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Permissions

When you are creating an app that requires access to potentially sensitive information on a user's device, such as their location or contacts, you need to ask for the user's permission first. For example, to access the user's media library, you will need to use MediaLibrary.requestPermissionsAsync().
In Expo Go, there isn't much you need to think about to interact with permissions beyond requesting permissions before using certain APIs. This changes when you want to deploy your app to an app store. Please read the permissions on iOS and permissions on Android sections carefully before deploying your app to stores. If you don't configure or explain the permissions properly it may result in your app getting rejected or pulled from the stores. Read more about deploying to the stores in the App Store Deployment Guide.

iOS

To request permissions on iOS, you have to describe why the permissions are requested and install the library that can request this permission. In the managed workflow, you can do that by customizing the ios.infoPlist property in your app.json file.
You can find the full list of available properties in Apple's InfoPlistKeyReference. Apple also documents the basic guidelines for the structure of the message in the Human Interface Guidelines.
Note: apps using permissions without descriptions may be rejected from the App Store. (see the App Store Deployment Guide)

To request permissions on iOS, you have to describe why the permissions are requested and install the library that requests and uses the permission. When using the bare workflow, you have to edit the project Info.plist.
You can find the full list of available properties in Apple's InfoPlistKeyReference. Apple also documents the basic guidelines for the structure of the message in the Human Interface Guidelines.

On Android, permissions are little bit simpler than iOS. In the managed workflow, permissions are controlled via the android.permissions property in your app.json file. In the bare workflow, they have to be defined in your AndroidManifest.xml.
Some Expo and React Native modules include permissions by default. If you use expo-location, for example, both the ACCESS_COARSE_LOCATION and ACCESS_FINE_LOCATION are implied and added to your app's permissions automatically.
To limit the permissions your managed workflow app requires, set the android.permissions property in your app.json file to list only the permissions you need, and Expo will also include the minimum permissions it requires to run. See the Permission types below to learn about which Android permissions are added. You can find a full list of all available permissions in the Android Manifest.permissions reference.
  • See the android.permissions documentation to learn about which permissions are always included.
  • Apps using dangerous or signature permissions without valid reasons may be rejected by Google. Make sure you follow the Android permissions best practices when submitting your app.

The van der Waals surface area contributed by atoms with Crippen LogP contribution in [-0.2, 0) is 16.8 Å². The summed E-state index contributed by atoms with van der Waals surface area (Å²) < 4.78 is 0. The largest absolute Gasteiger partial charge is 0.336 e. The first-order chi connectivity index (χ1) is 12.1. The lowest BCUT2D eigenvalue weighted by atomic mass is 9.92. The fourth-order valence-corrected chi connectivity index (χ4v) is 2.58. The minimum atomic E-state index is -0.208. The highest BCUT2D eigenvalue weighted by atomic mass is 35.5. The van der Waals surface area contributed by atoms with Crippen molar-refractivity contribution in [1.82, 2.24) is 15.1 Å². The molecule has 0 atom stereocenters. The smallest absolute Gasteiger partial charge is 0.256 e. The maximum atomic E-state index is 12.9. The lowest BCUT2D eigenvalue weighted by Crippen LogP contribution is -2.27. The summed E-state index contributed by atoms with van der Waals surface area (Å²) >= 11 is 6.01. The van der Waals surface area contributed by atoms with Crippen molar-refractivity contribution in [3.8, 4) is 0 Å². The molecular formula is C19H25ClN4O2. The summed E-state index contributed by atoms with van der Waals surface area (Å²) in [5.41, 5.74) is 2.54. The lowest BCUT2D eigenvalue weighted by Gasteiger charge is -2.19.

• By default, the permissions implied by the modules you installed are added to the AndroidManifest.xml at build time. To exclude permissions, you have to define the android.permissions manifest property.

In the bare workflow, permissions are controlled in your project AndroidManifest.xml.
Some Expo and React Native modules include permissions by default. If you use expo-location, for example, both the ACCESS_COARSE_LOCATION and ACCESS_FINE_LOCATION are implied and added to your app's permissions automatically. To limit the permissions your managed workflow app requires, add them them to a list of explicitly excluded permissions.
Apps using dangerous or signature permissions without valid reasons may be rejected by Google. Make sure you follow the Android permissions best practices when submitting your app.

When adding Expo and other React Native modules to your project, certain Android permissions might be implied automatically. The modules should only add relevant permissions required to use the module, however, sometimes you may want to remove some of these permissions.
Since the android.permissions manifest property doesn't work in the bare workflow- when you want to exclude specific permissions from the build, you have to "blacklist" them in your AndroidManifest.xml. You can do that with the tools:node="remove" attribute on the <use-permission> tag.
<manifest xmlns:tools="http://schemas.android.com/tools">
  <uses-permission tools:node="remove" android:name="android.permission.ACCESS_FINE_LOCATION" />
</manifest>
Note: you have to define the xmlns:tools attribute on <manifest> before you can use the tools:node attribute on permissions.

On web permissions like the Camera and Location can only be requested from a secure context, e.g. using https:// or http://localhost. This limitation is similar to Android's manifest permissions and iOS's infoPlist usage messages and enforced to increase privacy.

Often you want to be able to test what happens when a user rejects a permission, to ensure that it has the desired behavior. An operating-system level restriction on both iOS and Android prohibits an app from asking for the same permission more than once (you can imagine how this could be annoying for the user to be repeatedly prompted for permissions). So in order to test different flows involving permissions in development, you may need to uninstall and reinstall the Expo Go app. In the simulator this is as easy as deleting the app, and expo-cli will automatically install it again next time you launch the project.